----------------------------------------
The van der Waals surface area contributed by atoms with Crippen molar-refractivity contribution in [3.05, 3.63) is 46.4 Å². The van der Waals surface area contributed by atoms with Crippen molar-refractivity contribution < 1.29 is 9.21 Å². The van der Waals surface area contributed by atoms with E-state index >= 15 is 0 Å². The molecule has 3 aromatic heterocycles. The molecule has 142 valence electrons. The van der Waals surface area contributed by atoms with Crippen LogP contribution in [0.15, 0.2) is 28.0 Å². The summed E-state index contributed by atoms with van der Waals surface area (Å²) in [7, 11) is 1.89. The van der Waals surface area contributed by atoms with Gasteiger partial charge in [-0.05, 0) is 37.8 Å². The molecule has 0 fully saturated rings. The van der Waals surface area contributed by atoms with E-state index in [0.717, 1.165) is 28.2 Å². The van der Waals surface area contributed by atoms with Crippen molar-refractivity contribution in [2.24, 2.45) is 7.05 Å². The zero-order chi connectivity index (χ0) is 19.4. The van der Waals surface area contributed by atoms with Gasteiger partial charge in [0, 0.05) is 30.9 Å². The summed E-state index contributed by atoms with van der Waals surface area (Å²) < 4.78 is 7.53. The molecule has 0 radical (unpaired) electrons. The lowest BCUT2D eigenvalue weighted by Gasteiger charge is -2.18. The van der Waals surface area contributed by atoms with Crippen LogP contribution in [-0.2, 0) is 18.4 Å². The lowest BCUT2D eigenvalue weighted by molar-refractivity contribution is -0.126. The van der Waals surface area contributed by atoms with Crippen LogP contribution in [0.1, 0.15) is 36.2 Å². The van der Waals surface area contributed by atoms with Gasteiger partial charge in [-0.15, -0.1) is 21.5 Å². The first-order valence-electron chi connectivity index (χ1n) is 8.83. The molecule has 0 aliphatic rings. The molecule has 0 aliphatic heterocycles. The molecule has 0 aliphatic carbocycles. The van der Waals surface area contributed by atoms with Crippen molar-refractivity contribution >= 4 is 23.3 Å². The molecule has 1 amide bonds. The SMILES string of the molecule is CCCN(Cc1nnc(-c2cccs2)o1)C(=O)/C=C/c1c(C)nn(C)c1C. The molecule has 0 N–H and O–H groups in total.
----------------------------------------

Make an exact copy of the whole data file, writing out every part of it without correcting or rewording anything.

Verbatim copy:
The van der Waals surface area contributed by atoms with Crippen molar-refractivity contribution in [3.05, 3.63) is 46.4 Å². The van der Waals surface area contributed by atoms with Crippen molar-refractivity contribution < 1.29 is 9.21 Å². The van der Waals surface area contributed by atoms with E-state index >= 15 is 0 Å². The molecule has 3 aromatic heterocycles. The molecule has 142 valence electrons. The van der Waals surface area contributed by atoms with Crippen LogP contribution in [0.15, 0.2) is 28.0 Å². The summed E-state index contributed by atoms with van der Waals surface area (Å²) in [7, 11) is 1.89. The van der Waals surface area contributed by atoms with Gasteiger partial charge in [-0.05, 0) is 37.8 Å². The molecule has 0 fully saturated rings. The van der Waals surface area contributed by atoms with E-state index in [0.717, 1.165) is 28.2 Å². The van der Waals surface area contributed by atoms with Crippen molar-refractivity contribution in [2.24, 2.45) is 7.05 Å². The zero-order chi connectivity index (χ0) is 19.4. The van der Waals surface area contributed by atoms with Gasteiger partial charge in [0, 0.05) is 30.9 Å². The summed E-state index contributed by atoms with van der Waals surface area (Å²) < 4.78 is 7.53. The molecule has 0 radical (unpaired) electrons. The lowest BCUT2D eigenvalue weighted by Gasteiger charge is -2.18. The van der Waals surface area contributed by atoms with Crippen LogP contribution in [-0.2, 0) is 18.4 Å². The lowest BCUT2D eigenvalue weighted by molar-refractivity contribution is -0.126. The van der Waals surface area contributed by atoms with Crippen LogP contribution in [0.1, 0.15) is 36.2 Å². The van der Waals surface area contributed by atoms with Gasteiger partial charge in [-0.15, -0.1) is 21.5 Å². The first-order valence-electron chi connectivity index (χ1n) is 8.83. The molecule has 0 aliphatic rings. The molecule has 0 aliphatic heterocycles. The molecule has 0 aliphatic carbocycles. The van der Waals surface area contributed by atoms with Crippen molar-refractivity contribution >= 4 is 23.3 Å². The molecule has 1 amide bonds. The SMILES string of the molecule is CCCN(Cc1nnc(-c2cccs2)o1)C(=O)/C=C/c1c(C)nn(C)c1C. The molecule has 0 N–H and O–H groups in total.